Roads remain closed due to high water throughout the Miami Valley

MIAMI COUNTY — After heavy rainfall throughout the day Tuesday, the county is still recovering from flooding and high water impacting rural roads as well as areas near the Great Miami River. The Miami County Highway Department closed several roads due to high water from storms on Tuesday. On Wednesday, that list of closed roads included Panther Creek Road, Covington-Bradford Road, Rudy Road, Elizabeth Bethel Road, Tipp Canal Road, Tipp Elizabeth Road, Fenner Road, Horseshoe Bend Road, and Sullivan Road. Parts of State Routes 571 and 202 were also closed due to flooding.

Officials were also rerouting drivers onto Eldean Road off of County Road 25-A. Residents in Covington were asked to limit water usage Wednesday. Village officials reported an interruption in the public utility electric power to the Covington well field. Flooding in the area prevented crews from restoring power. Approximately 479 residents were without power in that area on Wednesday morning, according to DP&L’s outage map. Their power was restored by early afternoon. The outage was reportedly caused by a tree taking down a power line into the Greenville Creek. “All residents are back on city power,” Covington Village Administrator Mike Busse said.

“The well field has not yet been restored.” A crew from DP&L was continuing to work on restoring the well field by Wednesday afternoon. Boat teams with the Covington Fire and Rescue along with the Bradford Fire Department assisted with moving DP&L power lines that were down in the area. The Piqua Fire Department rescued a driver trapped in a vehicle partially submerged in a flooded ditch off Hardin Road at Shawnee Trail, north of Piqua, after being swept off the highway by rushing water during heavy downpours on Tuesday afternoon. The driver of the vehicle, Tom Nemac of Piqua, was uninjured.

The Piqua Power System made it through the storms on Tuesday without any major hitches. The Piqua Power System responded to a call about a low wire at around 3:30 p.m. on Tuesday and another call about a blinking light at around 4:30 p.m. on Tuesday. The Piqua Power System has two workers that are on call at all times for after hours periods who can respond to those types of issues.

“We weathered the storm rather well,” Assistant Director Bob Bowman of the Piqua Power System said. The Piqua Public Works Department, when asked if they had to close any roads or make any repairs due to the weather, said that they had no issues. The Piqua Police Department received a call about a tree down in Fountain Park, which the street department removed from the roadway. High water closed roads around Tipp City, including Tipp Elizabeth Road and State Route 571 between First Street and State Route 202, City Engineer John Donnelly said. Municipal Manager Matt Kline said West Milton was lucky to avoid much storm damage. He said that high water closed some roads in town briefly, but the village never shut any roads down completely. Lightning struck a traffic light on Emerick Road Tuesday afternoon, causing it to show all three colors at once, Kline said. The light was repaired Tuesday evening.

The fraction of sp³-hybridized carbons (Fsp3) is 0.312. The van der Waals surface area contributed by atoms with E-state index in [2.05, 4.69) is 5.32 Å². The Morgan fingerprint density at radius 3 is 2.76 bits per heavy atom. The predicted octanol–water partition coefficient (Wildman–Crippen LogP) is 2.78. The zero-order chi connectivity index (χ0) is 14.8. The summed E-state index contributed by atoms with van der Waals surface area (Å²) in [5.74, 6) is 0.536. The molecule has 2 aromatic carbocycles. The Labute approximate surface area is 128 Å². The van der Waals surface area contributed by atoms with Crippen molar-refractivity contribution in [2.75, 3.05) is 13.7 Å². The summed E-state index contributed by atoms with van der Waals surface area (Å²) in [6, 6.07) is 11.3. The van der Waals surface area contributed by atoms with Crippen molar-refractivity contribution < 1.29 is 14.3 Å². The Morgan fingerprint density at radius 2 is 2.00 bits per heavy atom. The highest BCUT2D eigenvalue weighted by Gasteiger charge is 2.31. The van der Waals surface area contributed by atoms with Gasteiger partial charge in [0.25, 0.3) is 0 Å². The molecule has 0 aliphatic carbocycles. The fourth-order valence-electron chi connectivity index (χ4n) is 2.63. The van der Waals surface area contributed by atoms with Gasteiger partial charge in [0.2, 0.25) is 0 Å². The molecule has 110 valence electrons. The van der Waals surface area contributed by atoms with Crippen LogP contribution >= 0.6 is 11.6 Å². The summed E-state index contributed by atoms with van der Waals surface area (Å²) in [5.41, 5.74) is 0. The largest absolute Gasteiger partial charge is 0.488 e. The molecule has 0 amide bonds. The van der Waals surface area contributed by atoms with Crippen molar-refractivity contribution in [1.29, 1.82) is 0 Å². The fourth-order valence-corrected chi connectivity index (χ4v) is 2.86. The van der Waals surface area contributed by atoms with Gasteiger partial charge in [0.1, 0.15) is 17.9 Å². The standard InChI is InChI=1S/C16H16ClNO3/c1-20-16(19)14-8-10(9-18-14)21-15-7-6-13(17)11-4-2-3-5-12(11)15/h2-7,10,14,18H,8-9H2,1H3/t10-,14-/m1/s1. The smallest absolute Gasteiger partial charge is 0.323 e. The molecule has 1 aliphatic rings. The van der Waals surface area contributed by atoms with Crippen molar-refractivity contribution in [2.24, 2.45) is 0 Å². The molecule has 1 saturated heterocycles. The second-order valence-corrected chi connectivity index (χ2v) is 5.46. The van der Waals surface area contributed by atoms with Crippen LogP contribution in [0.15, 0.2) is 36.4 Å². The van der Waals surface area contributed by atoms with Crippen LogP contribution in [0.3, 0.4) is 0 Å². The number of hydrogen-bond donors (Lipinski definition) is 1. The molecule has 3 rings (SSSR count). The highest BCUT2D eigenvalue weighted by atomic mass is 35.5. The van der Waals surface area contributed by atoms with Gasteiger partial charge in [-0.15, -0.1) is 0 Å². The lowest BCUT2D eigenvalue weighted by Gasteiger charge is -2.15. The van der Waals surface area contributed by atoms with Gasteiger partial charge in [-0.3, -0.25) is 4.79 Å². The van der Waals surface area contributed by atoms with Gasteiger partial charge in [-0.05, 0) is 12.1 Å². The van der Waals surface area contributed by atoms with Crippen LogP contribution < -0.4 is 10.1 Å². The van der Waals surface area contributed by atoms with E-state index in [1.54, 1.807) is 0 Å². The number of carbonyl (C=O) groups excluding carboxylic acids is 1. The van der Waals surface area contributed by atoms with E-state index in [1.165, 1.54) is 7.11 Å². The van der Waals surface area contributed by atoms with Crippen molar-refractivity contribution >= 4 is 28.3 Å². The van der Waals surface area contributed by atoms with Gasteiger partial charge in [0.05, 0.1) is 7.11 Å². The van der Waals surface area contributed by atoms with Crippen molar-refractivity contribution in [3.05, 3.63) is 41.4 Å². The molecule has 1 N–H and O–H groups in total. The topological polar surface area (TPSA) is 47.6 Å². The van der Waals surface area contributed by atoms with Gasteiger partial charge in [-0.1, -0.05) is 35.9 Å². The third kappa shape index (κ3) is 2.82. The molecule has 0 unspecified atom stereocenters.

“No one got hurt and there were no car accidents,” he said. “It was red, green and the yellow was blinking. That’s what happens when lighting strikes.” Lighting from Tuesday’s storm struck a tower supporting the Miami County Dispatch Center, temporarily interrupting service. The centers 911 lines went down from about 6:30 p.m. Tuesday until 8:30 a.m. Wednesday, and calls were re-routed to the Dispatch Center’s administrative line, Director Jeff Busch said. All calls were still handled by dispatchers, although they were unable to receive location information from their computer system, which Busch said was like going back in time. “We had plans in place and they were followed.

There was only a few moments of interruption while the supervisor called the 911 resolution center and they re-routed all the 911 calls,” he said. “It was a challenge, but it’s the kind of thing we try to be prepared for. We have redundancies built into all of our systems.” The city of Troy reported no significant damage due to flooding. City workers did place a few high water signs in low lying areas, but that was the extent of it, according to City Engineer Jillian Rhoades. According to the National Weather Service, a new daily rainfall record was set in the region. The Dayton International Airport recorded 2.88 inches of rainfall on April 3, breaking a previous record of 1.75 inches set in 1957. Flood stage is a 14 feet, and at 5 a.m. on Wednesday, the river was at 14.6 feet.

Help us grow by sharing this article!